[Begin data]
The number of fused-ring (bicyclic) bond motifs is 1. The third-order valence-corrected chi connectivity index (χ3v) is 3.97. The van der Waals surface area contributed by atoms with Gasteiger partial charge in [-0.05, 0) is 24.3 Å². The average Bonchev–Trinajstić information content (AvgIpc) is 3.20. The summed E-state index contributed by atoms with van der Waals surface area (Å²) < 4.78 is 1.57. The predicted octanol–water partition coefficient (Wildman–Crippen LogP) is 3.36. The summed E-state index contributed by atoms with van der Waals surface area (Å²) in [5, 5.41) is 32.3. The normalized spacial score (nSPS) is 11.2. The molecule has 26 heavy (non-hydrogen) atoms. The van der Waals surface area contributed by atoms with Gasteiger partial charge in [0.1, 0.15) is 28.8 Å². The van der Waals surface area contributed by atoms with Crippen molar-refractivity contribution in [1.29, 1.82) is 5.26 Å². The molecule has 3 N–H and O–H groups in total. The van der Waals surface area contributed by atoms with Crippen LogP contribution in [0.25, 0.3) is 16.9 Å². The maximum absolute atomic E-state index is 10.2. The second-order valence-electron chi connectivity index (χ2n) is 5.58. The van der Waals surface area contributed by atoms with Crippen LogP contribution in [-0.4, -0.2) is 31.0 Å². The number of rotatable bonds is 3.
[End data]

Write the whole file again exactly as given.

The number of fused-ring (bicyclic) bond motifs is 1. The third-order valence-corrected chi connectivity index (χ3v) is 3.97. The van der Waals surface area contributed by atoms with Gasteiger partial charge in [-0.05, 0) is 24.3 Å². The average Bonchev–Trinajstić information content (AvgIpc) is 3.20. The summed E-state index contributed by atoms with van der Waals surface area (Å²) < 4.78 is 1.57. The predicted octanol–water partition coefficient (Wildman–Crippen LogP) is 3.36. The summed E-state index contributed by atoms with van der Waals surface area (Å²) in [5, 5.41) is 32.3. The normalized spacial score (nSPS) is 11.2. The molecule has 26 heavy (non-hydrogen) atoms. The van der Waals surface area contributed by atoms with Gasteiger partial charge in [0.1, 0.15) is 28.8 Å². The van der Waals surface area contributed by atoms with Crippen molar-refractivity contribution in [1.29, 1.82) is 5.26 Å². The molecule has 3 N–H and O–H groups in total. The van der Waals surface area contributed by atoms with Crippen LogP contribution in [0.25, 0.3) is 16.9 Å². The maximum absolute atomic E-state index is 10.2. The second-order valence-electron chi connectivity index (χ2n) is 5.58. The van der Waals surface area contributed by atoms with Crippen LogP contribution in [-0.4, -0.2) is 31.0 Å². The number of rotatable bonds is 3.